is used in film and motion picture film after the World War II era. Cellulose Acetate is a much safer, stable and suitable material. Especially due to the problems with Cellulose Nitrate being extremely volatile if it is not stored correctly. Cellulose Acetate is not volatile and is more forgiving than Cellulose acetate but not as strong as Cellulose Nitrate films. I do know that Acetate does not degrade as nitrate does and it is not as sensitive to heat and light as Nitrate is. But they recommend that you keep ALL CELLULOID out of excessive heat and excessive sunlight. As far as I know, Kodak (big yellow) still uses Cellulose Acetate on all of their film and they call it "celluloid side" this is the film surface. Kodak stopped using Cellulose Nitrate film in 1951-52. It is highly explosive if it is not stored correctly. How do I know this? I use motion picture film for my job, YES there is still a need for film, digital is still not up to par yet. There needs to be more improvements in the CCD technology for them to catch up with film especially high speed film!! I would hate to see the size of the CCD for a 70mm format high speed motion picture camera!!

As for Cellulose Nitrate, we have a lot of this film in our vault from previous missile launches and technical footage from the 40s and 50s. We keep the vault in a humidity and tempature controlled environment.

I hope that helps

TNS

Edited by The Noble Savage, 15 November 2005 - 23:05.

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#4 antoniosz

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Posted 16 November 2005 - 03:09

I just finished grading another 300 midterm exams :sick: and I am not in good shape for serious discussion. However there is a good article that you can read about celluloid.

CELLULOID OBJECTS: THEIR CHEMISTRY AND PRESERVATION by JULIE A. REILLY
JAIC 1991, Volume 30, Number 2, Article 3 (pp. 145 to 162)

Enjoy :)

Also here is a primer on polymers/plastics etc that I posted few days ago on PT

One of the most difficult things to understand about all plastics is that when the name (e.g., celluloid) does NOT define unique the material.

Celluloid = Celluloid Nitrate + Residual Camphor + Colors/stabilizers/antiflamants
Plastic = Polymer + Solvent + additives

Even within one "class of material" (e.g., cellulose nitrate) a cellulose nitrate may different from the other not only in the proportions of the parts but also by the type of solvents and additives. This means that properties may vary significantly from celluloid to celluloid. For example some additives may improve stability but may be detrimental to machinability.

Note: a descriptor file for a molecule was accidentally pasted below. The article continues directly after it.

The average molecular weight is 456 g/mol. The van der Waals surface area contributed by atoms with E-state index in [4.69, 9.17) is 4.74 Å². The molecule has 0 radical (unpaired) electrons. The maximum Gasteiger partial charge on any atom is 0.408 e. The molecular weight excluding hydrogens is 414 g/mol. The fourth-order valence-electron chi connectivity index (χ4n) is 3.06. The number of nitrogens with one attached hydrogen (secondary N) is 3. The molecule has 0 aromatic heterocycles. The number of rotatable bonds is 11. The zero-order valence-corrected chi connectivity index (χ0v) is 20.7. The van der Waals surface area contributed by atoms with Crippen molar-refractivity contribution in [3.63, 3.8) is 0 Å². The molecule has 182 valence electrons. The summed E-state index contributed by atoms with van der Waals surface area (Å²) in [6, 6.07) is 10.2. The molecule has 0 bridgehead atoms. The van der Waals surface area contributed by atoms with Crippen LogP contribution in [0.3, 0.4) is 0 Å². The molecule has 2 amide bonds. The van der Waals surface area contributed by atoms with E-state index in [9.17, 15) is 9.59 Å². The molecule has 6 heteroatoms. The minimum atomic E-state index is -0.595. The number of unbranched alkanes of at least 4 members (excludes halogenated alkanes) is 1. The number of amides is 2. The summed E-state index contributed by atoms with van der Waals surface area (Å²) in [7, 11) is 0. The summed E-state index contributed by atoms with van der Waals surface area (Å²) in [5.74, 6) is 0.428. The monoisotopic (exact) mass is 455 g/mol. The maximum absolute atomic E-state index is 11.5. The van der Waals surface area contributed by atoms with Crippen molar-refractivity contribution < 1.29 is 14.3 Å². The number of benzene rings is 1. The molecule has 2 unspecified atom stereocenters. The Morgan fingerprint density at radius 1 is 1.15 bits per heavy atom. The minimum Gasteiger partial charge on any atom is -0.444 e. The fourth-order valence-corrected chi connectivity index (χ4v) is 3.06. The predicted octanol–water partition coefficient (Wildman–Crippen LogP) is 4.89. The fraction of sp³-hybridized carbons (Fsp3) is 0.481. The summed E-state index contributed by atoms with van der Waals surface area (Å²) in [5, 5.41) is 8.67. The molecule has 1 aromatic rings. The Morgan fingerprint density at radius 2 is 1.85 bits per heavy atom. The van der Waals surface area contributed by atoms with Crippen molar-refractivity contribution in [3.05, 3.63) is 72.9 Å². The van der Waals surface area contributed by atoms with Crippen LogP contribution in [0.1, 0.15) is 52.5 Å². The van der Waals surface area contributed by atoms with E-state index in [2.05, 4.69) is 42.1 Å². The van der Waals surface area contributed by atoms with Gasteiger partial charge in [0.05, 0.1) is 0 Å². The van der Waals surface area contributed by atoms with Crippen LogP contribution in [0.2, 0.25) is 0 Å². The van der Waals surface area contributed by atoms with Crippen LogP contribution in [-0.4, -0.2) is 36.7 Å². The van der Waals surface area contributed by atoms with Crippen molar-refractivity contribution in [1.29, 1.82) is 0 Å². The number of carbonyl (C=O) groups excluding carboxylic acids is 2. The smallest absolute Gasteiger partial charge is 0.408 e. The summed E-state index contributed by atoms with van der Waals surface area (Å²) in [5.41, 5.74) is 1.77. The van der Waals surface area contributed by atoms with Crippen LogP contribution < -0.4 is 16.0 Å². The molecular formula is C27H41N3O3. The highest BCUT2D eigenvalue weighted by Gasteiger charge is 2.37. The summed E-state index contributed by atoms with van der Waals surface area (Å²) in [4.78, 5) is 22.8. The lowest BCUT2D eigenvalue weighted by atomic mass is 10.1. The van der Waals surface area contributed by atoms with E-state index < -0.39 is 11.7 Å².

Actually even Celluloid Nitrate is not "uniquely" defined. The repeat unit of the polymer is unique but the length of the chains defines properties. Strength, ductility and machinability vary with chain length and not necessarily with a monotonic relationship. The sizes of the polymer chains differ from one celluloid to the one due to small (or large) differences in the manufacturing process.

Polymer = a material whose molecules consist of a "chain" of a repeated group of atoms (repeat unit).
Plastic = a polymer with additives.
Additives = other materials added into a polymer in small amount to modify properties, stability, color, processing etc.
Solvent = a material that desolves the plastic

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#5 davyr

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Posted 16 November 2005 - 17:08

wow, thank you all for the detailed info!

i wonder if c-nitrate is considered the superior material c/w c-acetate. i.e. would you rather have a pen made of c-nitrate vs c-acetate?
"i love the smell of celluloid nitrate in the morning...you know, the smell, that camphor smell, it smells like...victory."

#6 TheNobleSavage

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Posted 16 November 2005 - 17:26

I have a few pens made out of Nitrate. Both of them are made by Platinum and they are somewhat modern. You can really smell the Camphor when you open the cap

TNS
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#7 davyr

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Posted 16 November 2005 - 21:25

I have a few pens made out of Nitrate. Both of them are made by Platinum and they are somewhat modern. You can really smell the Camphor when you open the cap

yeah, i sniff my nitrate pens too... :lol: sorta like when as kids we used to sniff mimiographed handouts at school :)
"i love the smell of celluloid nitrate in the morning...you know, the smell, that camphor smell, it smells like...victory."

#8 jar

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Posted 17 April 2017 - 14:55

yeah, i sniff my nitrate pens too... laugh.gif sorta like when as kids we used to sniff mimiographed handouts at school smile.gif

Those were more likely from a Spirit Duplicator than mimeograph, if in the US from a Ditto Machine.  Mimeograph was a different process.